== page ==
AJAX patent absurdity

News that the US Patent Office has granted a patent to a software developer that gives him the rights to charge license fees for any application development that uses AJAX has not been well received by developers and others with an interest in this set of technologies.

Scores of blog posts and hundreds of Digg comments are uniformly negative if not downright hostile about this news. Little commentary yet by mainstream media.

AJAX is one of the hottest application development areas at the moment, so it’s not hard to see why this news has been greeted with uproar in the developer community:

[…] Potentially tens of thousands of businesses-not only software makers employing its business processes but companies offering rich-media on their Websites-could be subject to licensing fees when they use rich-media technology over the Internet.

[…] How broad is the patent? Here’s what the patent abstract says it covers: A host computer, containing processes for creating rich-media applications, is accessed from a remote user computer system via an Internet connection. User account information and rich-media component specifications are uploaded over the Internet for a specific user account. Rich-media applications are created, deleted, or modified in a user account, with rich-media components added to, modified in, or deleted from the rich-media application based on information contained in a user request. After creation, the rich-media application is viewed or saved on the host computer system, or downloaded to the user computer system over the Internet.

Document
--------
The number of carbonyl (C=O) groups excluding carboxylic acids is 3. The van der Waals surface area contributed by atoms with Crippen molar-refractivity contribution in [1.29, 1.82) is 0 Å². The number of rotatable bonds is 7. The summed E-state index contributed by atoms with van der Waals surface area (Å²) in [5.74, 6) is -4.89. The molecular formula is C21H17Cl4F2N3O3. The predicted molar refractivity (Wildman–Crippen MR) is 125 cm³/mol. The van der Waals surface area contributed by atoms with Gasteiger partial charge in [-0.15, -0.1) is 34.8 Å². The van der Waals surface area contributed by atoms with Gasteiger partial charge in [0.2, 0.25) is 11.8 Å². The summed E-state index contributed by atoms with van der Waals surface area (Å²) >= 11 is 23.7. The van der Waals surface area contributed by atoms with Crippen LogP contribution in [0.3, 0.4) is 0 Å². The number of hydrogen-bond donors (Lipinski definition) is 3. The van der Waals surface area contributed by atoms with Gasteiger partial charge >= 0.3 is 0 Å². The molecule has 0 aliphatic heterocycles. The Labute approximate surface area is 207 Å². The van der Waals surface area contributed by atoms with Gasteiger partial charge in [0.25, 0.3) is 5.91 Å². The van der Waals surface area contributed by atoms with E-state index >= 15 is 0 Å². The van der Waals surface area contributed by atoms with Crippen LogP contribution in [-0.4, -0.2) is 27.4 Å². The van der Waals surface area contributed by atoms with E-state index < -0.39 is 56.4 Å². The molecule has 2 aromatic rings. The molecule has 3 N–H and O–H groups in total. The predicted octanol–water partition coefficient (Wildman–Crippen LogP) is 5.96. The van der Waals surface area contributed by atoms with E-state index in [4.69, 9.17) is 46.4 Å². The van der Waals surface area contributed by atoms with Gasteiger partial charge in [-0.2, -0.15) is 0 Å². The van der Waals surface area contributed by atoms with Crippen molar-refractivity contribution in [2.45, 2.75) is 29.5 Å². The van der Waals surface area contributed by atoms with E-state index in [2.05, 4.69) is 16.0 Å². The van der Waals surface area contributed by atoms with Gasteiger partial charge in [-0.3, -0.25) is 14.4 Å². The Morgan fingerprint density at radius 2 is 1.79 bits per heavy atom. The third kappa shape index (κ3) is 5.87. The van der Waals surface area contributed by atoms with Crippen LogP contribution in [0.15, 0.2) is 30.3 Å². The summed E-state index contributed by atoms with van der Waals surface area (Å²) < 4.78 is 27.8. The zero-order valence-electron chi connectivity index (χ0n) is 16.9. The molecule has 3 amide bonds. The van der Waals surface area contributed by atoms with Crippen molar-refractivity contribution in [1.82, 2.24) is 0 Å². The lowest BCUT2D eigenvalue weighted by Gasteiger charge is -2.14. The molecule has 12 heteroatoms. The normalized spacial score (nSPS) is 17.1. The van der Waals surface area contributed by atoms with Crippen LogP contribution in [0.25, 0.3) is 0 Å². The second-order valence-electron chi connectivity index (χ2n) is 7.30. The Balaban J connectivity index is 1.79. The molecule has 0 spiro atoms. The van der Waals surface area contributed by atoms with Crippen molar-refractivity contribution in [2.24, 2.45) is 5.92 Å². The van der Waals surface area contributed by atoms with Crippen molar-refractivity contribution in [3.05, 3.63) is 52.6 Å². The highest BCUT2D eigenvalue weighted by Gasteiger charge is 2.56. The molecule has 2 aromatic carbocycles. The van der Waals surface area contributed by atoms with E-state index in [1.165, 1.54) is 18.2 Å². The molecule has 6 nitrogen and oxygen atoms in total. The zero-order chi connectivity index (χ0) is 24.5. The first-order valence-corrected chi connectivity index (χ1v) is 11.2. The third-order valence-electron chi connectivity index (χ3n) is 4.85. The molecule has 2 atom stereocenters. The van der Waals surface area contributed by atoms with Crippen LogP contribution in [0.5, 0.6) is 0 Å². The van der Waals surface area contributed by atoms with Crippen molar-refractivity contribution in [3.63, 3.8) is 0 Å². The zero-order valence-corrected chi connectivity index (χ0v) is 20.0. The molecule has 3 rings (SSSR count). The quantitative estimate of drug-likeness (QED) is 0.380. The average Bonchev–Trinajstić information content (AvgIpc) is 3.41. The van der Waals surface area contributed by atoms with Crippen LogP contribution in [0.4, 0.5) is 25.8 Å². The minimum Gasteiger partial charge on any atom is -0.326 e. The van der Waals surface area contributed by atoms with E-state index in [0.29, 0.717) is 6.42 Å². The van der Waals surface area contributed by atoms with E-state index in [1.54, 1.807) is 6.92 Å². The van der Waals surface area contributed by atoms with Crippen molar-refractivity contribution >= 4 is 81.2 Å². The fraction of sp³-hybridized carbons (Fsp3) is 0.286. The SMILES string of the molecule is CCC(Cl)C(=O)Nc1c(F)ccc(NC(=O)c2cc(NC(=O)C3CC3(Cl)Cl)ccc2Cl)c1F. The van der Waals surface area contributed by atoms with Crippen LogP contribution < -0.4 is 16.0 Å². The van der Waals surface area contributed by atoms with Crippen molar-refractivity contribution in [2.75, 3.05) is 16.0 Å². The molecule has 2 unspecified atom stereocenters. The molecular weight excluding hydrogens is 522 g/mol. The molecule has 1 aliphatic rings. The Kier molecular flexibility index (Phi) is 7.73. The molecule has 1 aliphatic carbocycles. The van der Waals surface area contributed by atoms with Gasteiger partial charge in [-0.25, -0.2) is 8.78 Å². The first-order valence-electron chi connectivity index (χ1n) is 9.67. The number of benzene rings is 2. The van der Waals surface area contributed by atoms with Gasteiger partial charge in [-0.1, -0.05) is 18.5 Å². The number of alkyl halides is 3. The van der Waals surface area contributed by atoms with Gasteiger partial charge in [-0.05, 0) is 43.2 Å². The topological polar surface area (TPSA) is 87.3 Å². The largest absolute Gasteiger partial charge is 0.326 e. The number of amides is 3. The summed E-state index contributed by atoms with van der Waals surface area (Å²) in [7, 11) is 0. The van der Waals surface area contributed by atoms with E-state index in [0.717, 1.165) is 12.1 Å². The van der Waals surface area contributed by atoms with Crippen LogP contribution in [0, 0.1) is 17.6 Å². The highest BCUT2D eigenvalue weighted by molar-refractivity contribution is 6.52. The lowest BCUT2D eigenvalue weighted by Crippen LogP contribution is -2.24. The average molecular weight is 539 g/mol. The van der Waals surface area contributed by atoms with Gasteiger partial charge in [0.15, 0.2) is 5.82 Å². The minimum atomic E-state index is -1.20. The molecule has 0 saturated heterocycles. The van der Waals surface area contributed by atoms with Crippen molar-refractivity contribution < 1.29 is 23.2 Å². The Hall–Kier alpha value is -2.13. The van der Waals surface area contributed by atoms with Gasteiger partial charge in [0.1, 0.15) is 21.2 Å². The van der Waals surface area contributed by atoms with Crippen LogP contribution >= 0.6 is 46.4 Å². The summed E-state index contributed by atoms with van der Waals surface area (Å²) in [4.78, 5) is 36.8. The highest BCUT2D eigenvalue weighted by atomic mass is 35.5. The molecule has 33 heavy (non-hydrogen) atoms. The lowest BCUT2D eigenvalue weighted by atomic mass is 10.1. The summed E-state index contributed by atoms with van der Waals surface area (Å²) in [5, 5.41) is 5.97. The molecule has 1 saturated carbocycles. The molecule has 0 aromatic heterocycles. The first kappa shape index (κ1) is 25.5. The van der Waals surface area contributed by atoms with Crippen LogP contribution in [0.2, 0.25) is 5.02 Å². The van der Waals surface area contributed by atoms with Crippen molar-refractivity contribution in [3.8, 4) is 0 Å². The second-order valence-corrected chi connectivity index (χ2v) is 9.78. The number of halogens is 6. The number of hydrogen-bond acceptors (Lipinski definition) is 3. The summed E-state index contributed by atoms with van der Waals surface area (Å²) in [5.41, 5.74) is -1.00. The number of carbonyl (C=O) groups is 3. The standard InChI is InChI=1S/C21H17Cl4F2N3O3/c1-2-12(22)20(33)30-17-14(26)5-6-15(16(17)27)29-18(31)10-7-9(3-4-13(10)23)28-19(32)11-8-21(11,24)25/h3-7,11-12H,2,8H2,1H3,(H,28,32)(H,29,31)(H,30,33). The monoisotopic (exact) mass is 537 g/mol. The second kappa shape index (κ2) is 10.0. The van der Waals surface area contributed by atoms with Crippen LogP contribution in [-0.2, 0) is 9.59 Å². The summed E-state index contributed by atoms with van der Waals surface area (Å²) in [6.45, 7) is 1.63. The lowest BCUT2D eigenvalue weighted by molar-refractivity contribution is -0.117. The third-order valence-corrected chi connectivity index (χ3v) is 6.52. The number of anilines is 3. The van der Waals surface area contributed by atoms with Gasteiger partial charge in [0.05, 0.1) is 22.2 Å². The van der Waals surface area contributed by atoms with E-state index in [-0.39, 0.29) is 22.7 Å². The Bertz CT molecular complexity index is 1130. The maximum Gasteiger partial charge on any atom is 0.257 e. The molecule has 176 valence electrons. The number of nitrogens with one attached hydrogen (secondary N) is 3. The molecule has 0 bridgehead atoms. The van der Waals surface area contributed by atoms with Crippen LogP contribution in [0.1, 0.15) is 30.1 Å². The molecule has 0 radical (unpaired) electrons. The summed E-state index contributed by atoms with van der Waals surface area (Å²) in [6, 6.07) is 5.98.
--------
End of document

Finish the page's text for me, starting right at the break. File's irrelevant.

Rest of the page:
That appears to cover literally everything happening with AJAX development today. It will affect anyone, as noted, not only developers but anyone using the technology on their website. And not only big application developer companies. Put it in perspective: it could affect the developer of the theme I use on this blog, for instance – the search and commenting functionalities are all based on AJAX.

And that would be absurd. It looks like a battle has only just begun.

(via Aviran’s Place)

Neville Hobson

Social Strategist, Communicator, Writer, and Podcaster with a curiosity for tech and how people use it. Believer in an Internet for everyone. Early adopter (and leaver) and experimenter with social media. Occasional test pilot of shiny new objects. Avid tea drinker.

  1. Niall Cook


    I’m not sure that the scope of this patent is as you suggest. As other commenters on Aviran’s post have said, this is a patent for a specific application that allows its users to create dynamic websites (it looks like it is actually to protect an application called pro:fx that the patent holder has created). It certainly doesn’t appear to be a patent for any application that uses AJAX.


  2. neville

    I saw those comments, Niall. I’m not sure I agree with those views. It looks to me very much as though the patent is as all-embracing as stated, and so concerns about what the new patent-owner might want to do are valid. And the projection I made on the potential impact is equally valid in the midst of such concerns.

    I think ‘might’ is the key word here.

    So it’s all speculation at the moment. Reminds me a bit of the kerfuffle that happened some years ago when it emerged that the patent for the compression algorithm used in GIF files was owned by Unisys. Lots of worries about licensing, impacts to anyone, etc. Nothing untoward emerged from that in this regard.

    Maybe this will be the same. Still, when the CEO of the company who was awarded the patent makes statements like this, quoted in a ZDNet UK article, and which is widely reported elsewhere, no wonder people get worried –

    “This new addition to our patent portfolio is a pioneering patent and provides significant licensing opportunities for both Balthaser and our licensees,” said Neil Balthaser, chief executive officer of Balthaser, in a statement.

  3. Niall Cook

    Fair point. I’m no lawyer (and quite proud of that fact). I also remember BT claiming the patent to hyperlinks. Strangely, not much happened after that either.

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